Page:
The Changeling (1980)


The Haunting pretty much proved that a film can be scary without a bunch of special effects and props.  In that movie the ghosts are never seen.  Their presence is felt, and the movie has some of the most intense examples of suspense, but never do we get William Castle-style spooks like in Thirteen Ghosts or the the similarly titled The House on Haunted Hill.  The whole thing comes from experiencing the fear along with the characters involved, something Shirley Jackson understood when she wrote the book it was based on. 

Fittingly, Peter Medak worked as one of the crew of The Haunting, and one of his most famous films as a director would be a haunted house movie as well: The Changeling.  Based on an account of supposedly true events written by Russell Hunter and adapted William Gray and Diana Maddox, The Changeling was an outlier at the time when it came to horror films.  This was right at the beginning of the slasher era and horror films were beginning to turn bloodier and more effects-filled.  While Medak certainly didn't pull any punches, this is definitely a throwback to the earlier movies and, although the story it is based on is sketchy, the material is still taken seriously.

John Russell (George C. Scott) is a composer who relocates from New York to Seattle after his wife and daughter are killed in an auto accident.  Still reeling from the grief he believes a change in scenery will help him work, while he also earns money teaching a course at one of the city's universities.  While looking for a place to rent he meets Claire Norman (Trish Van Devere), a representative of the Seattle Historical Preservation Society, who arranges for him to stay an old mansion built around the turn of the century. 

Upon moving in John starts noticing strange things happening.  They eventually lead him to a hidden room in one of the attics and, as his interaction with the spirit becomes more pronounced, he agrees to seance.  The results lead him to discovering that Senator Joseph Carmichael (Melvyn Douglas) has family that was connected to the house, and the spirit may be wanting to bring a family secret to the light.  Predictably, delving into the private life of a powerful man has its consequences. 

Although The Amityville Horror had somewhat revived the haunted house movie at the time it was largely made in the style of an exploitation film, using the DeFeos' story to throw a bunch of special effects at the viewers.  The Changeling, though also purporting to be based on true events, was made in the fashion of films from a decade or two before.  It's definitely carried by Scott's performance which, throughout most of the movie, is quite calm and accepting until he becomes frustrated as the spirit becomes even more restless once he does what he is supposed to.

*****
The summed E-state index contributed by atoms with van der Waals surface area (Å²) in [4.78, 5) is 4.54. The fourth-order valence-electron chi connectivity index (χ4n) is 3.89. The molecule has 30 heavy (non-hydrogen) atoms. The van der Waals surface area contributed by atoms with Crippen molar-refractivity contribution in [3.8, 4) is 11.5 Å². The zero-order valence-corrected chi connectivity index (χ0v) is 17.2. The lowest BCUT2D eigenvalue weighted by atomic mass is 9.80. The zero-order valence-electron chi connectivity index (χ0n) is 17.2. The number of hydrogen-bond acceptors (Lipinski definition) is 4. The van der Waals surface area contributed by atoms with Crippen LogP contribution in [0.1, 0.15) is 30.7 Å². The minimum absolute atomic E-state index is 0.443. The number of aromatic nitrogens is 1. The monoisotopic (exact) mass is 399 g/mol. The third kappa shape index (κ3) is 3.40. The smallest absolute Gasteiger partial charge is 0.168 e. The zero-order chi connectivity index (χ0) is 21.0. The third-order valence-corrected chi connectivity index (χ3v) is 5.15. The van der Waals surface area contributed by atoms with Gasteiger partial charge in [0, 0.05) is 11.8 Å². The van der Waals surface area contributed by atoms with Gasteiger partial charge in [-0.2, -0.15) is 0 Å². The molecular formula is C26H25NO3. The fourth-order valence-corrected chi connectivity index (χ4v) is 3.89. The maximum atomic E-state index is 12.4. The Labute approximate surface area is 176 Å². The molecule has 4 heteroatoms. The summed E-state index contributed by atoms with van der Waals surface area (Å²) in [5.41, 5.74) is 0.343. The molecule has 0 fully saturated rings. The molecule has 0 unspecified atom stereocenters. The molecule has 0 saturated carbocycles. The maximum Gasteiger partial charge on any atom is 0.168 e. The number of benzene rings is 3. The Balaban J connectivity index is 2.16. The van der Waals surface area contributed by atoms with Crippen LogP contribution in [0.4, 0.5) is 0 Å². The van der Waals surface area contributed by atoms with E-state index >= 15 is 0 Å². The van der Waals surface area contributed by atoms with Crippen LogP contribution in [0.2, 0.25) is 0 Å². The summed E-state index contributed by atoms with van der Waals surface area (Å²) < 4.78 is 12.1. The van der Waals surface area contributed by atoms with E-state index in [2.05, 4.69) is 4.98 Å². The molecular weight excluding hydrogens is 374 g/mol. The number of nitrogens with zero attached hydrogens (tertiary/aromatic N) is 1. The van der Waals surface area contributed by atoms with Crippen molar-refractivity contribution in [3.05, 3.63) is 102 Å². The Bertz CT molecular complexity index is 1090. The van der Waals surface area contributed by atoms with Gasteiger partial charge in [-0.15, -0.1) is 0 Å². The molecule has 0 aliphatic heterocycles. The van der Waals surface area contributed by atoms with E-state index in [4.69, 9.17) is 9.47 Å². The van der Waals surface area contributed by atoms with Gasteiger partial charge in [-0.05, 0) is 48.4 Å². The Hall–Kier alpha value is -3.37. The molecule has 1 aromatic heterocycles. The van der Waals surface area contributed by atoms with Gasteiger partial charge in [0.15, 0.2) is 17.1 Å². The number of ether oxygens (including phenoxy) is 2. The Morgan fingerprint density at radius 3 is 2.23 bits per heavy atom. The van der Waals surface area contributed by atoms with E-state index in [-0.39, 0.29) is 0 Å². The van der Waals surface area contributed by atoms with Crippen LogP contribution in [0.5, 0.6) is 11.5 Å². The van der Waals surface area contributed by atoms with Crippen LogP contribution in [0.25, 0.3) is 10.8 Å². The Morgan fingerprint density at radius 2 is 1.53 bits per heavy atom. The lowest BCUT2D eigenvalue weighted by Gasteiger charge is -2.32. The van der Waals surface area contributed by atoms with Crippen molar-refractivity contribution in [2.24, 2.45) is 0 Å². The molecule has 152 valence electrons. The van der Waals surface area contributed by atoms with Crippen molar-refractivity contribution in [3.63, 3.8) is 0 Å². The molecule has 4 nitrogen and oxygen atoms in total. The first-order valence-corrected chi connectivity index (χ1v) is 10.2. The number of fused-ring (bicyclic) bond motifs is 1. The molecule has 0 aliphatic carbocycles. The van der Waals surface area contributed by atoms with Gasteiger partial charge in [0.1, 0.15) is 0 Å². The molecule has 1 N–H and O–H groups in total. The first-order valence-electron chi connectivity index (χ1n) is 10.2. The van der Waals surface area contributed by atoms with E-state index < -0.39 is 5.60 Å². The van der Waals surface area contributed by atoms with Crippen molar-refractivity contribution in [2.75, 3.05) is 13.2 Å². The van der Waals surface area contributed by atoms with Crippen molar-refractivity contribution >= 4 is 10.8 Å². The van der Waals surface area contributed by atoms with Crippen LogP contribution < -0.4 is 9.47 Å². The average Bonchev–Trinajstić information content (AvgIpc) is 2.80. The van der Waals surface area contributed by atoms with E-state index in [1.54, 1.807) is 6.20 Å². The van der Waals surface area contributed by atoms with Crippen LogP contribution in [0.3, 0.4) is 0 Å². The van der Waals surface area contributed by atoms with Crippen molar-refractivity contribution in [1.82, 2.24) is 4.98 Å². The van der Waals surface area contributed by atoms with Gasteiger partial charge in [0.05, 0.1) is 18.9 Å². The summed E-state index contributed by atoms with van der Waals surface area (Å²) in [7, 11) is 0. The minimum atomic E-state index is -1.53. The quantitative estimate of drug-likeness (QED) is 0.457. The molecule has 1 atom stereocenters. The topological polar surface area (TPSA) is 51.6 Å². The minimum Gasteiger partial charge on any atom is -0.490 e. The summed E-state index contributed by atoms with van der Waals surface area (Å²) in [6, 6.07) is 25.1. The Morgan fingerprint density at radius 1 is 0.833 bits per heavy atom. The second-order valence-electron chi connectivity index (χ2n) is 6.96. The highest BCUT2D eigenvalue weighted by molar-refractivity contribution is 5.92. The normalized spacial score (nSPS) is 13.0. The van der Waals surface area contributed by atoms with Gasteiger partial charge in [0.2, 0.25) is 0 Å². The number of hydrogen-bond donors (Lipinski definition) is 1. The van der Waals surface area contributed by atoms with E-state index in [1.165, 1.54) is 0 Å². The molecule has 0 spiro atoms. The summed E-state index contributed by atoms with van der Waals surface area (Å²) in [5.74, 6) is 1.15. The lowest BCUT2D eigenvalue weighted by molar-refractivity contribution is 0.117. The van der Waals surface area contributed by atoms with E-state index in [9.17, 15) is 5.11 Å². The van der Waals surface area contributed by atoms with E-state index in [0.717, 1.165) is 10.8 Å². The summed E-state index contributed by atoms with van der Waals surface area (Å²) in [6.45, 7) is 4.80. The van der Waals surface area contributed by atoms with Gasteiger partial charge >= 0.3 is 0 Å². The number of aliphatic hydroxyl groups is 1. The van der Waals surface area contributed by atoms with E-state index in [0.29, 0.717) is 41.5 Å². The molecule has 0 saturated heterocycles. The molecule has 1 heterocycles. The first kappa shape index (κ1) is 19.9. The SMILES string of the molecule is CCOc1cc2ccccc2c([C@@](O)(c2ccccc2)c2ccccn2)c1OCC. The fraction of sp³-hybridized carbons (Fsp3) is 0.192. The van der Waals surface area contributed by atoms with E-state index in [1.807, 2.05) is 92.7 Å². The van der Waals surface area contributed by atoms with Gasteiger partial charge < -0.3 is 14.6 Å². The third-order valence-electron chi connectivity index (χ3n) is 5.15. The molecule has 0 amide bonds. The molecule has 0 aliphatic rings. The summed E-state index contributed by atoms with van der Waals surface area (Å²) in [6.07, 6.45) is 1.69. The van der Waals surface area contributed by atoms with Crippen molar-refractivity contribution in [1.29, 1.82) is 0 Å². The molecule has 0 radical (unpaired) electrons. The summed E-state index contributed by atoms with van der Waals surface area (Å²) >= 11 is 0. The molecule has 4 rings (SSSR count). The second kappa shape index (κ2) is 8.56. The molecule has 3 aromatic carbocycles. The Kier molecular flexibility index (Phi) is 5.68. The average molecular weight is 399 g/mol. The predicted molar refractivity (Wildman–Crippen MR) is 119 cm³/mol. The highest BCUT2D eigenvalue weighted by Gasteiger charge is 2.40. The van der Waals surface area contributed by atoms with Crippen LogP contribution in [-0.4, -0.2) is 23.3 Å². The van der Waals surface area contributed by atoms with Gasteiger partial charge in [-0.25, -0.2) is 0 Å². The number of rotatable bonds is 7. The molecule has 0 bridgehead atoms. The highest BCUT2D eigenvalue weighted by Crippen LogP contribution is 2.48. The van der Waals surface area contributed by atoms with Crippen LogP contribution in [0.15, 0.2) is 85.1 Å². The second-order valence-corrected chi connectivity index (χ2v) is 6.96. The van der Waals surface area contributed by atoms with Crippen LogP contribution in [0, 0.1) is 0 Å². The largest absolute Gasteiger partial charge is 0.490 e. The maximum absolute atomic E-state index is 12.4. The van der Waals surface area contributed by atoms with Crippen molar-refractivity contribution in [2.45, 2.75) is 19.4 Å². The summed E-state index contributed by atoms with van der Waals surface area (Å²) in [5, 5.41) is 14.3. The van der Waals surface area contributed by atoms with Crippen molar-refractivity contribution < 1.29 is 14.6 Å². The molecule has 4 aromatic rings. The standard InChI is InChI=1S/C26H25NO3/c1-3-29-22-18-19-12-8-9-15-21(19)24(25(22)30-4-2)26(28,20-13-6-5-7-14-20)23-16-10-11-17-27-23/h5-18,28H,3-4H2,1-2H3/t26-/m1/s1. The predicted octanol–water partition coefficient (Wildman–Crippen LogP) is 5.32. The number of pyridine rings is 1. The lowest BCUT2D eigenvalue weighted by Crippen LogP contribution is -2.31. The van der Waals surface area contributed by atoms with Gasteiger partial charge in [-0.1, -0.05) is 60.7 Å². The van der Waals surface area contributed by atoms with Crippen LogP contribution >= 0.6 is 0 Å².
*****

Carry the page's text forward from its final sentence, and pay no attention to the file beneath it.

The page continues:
With Scott largely the focus of the film it does lead to a problem when it comes to the other participants.  Trish Van Devere, whom he was married to, gets a large role but it is not as involved as it could have been.  She should have been a full partner in investigating what is happening, but in this case Claire is a vessel for John to spout exposition to.  John Colicos appears as Captain Dewitt, a police officer used as muscle by Senator Carmichael, and Melvyn Douglas plays the senator in one of his last roles.  The senator plays an important role in what is going on, and it is hinted that he is keeping tabs on anyone looking into the past of the mansion, but both Colicos and Douglas are in the movie for a brief period.  Supposedly there was some more background that was cut from the film, which is understandable because not a lot of action happens before the finale.

I admire it for this due to the fact that I always believe that scattering set pieces throughout is great if one is attempting to visually entertain the audience when a story happens to be one that has been told a number of times, but when the story or mystery itself is the focus that major action should be contained in one or two scenes.  The Changeling does that, amping up the tension at a time when its crucial to learn more about the spirit, and then reserving the major action sequence for the end.  The budget for the movie wasn't the biggest, and the final bit is nowhere nearly as effective as quiet scenes like the ball bouncing down the stairs.

I am kind of glad that there wasn't a glut of similar movies after this.  It's fun to look back and think about how older films of this type built up the tension, but too many of them in the same vein would have just become corny.  An example of that is the adaptation of Peter Straub's Ghost Story, which came out the next year and had Melvyn Douglas in his last role.  That came from a higher profile novel that didn't put on any pretense of being real, but it pretty much failed in bringing it to the screen.  Russell Hunter's novel, on the other hand, has so many holes in it that it is even less believable than The Amityville Horror, but The Changeling, as a movie, stands the test of time better than any of those other films.

The Changeling (1981)
Time: 107 minutes
Starring: George C. Scott, Trish Van Devere, Melvyn Douglas
Director: Peter Medak

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